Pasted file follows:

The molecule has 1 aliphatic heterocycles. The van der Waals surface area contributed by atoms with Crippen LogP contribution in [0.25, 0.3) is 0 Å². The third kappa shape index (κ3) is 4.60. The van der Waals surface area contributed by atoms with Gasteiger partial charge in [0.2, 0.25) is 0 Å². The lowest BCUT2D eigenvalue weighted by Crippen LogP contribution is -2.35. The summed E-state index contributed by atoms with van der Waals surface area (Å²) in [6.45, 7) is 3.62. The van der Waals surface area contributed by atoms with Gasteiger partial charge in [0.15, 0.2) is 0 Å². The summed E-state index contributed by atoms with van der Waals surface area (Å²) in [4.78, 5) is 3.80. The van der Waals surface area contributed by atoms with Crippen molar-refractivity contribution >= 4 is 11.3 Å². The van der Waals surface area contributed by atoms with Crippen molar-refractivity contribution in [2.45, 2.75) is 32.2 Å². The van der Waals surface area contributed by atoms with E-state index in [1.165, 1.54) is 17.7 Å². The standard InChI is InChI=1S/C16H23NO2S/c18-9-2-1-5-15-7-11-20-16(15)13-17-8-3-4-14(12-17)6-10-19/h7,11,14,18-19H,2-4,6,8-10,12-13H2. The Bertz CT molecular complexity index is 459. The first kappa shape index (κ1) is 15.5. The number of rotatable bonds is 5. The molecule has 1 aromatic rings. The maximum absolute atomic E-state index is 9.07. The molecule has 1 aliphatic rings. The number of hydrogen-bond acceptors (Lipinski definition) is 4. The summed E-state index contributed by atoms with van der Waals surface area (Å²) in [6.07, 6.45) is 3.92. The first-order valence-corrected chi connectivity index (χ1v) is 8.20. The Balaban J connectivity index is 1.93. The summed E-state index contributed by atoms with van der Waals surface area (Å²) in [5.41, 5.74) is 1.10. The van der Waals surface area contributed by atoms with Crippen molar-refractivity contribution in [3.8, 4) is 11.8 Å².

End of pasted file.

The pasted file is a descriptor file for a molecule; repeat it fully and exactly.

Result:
The molecule has 1 aliphatic heterocycles. The van der Waals surface area contributed by atoms with Crippen LogP contribution in [0.25, 0.3) is 0 Å². The third kappa shape index (κ3) is 4.60. The van der Waals surface area contributed by atoms with Gasteiger partial charge in [0.2, 0.25) is 0 Å². The lowest BCUT2D eigenvalue weighted by Crippen LogP contribution is -2.35. The summed E-state index contributed by atoms with van der Waals surface area (Å²) in [6.45, 7) is 3.62. The van der Waals surface area contributed by atoms with Gasteiger partial charge in [0.15, 0.2) is 0 Å². The summed E-state index contributed by atoms with van der Waals surface area (Å²) in [4.78, 5) is 3.80. The van der Waals surface area contributed by atoms with Crippen molar-refractivity contribution >= 4 is 11.3 Å². The van der Waals surface area contributed by atoms with Crippen molar-refractivity contribution in [2.45, 2.75) is 32.2 Å². The van der Waals surface area contributed by atoms with E-state index in [1.165, 1.54) is 17.7 Å². The standard InChI is InChI=1S/C16H23NO2S/c18-9-2-1-5-15-7-11-20-16(15)13-17-8-3-4-14(12-17)6-10-19/h7,11,14,18-19H,2-4,6,8-10,12-13H2. The Bertz CT molecular complexity index is 459. The first kappa shape index (κ1) is 15.5. The number of rotatable bonds is 5. The molecule has 1 aromatic rings. The maximum absolute atomic E-state index is 9.07. The molecule has 1 aliphatic rings. The number of hydrogen-bond acceptors (Lipinski definition) is 4. The summed E-state index contributed by atoms with van der Waals surface area (Å²) in [6.07, 6.45) is 3.92. The first-order valence-corrected chi connectivity index (χ1v) is 8.20. The Balaban J connectivity index is 1.93. The summed E-state index contributed by atoms with van der Waals surface area (Å²) in [5.41, 5.74) is 1.10. The van der Waals surface area contributed by atoms with Crippen molar-refractivity contribution in [3.8, 4) is 11.8 Å².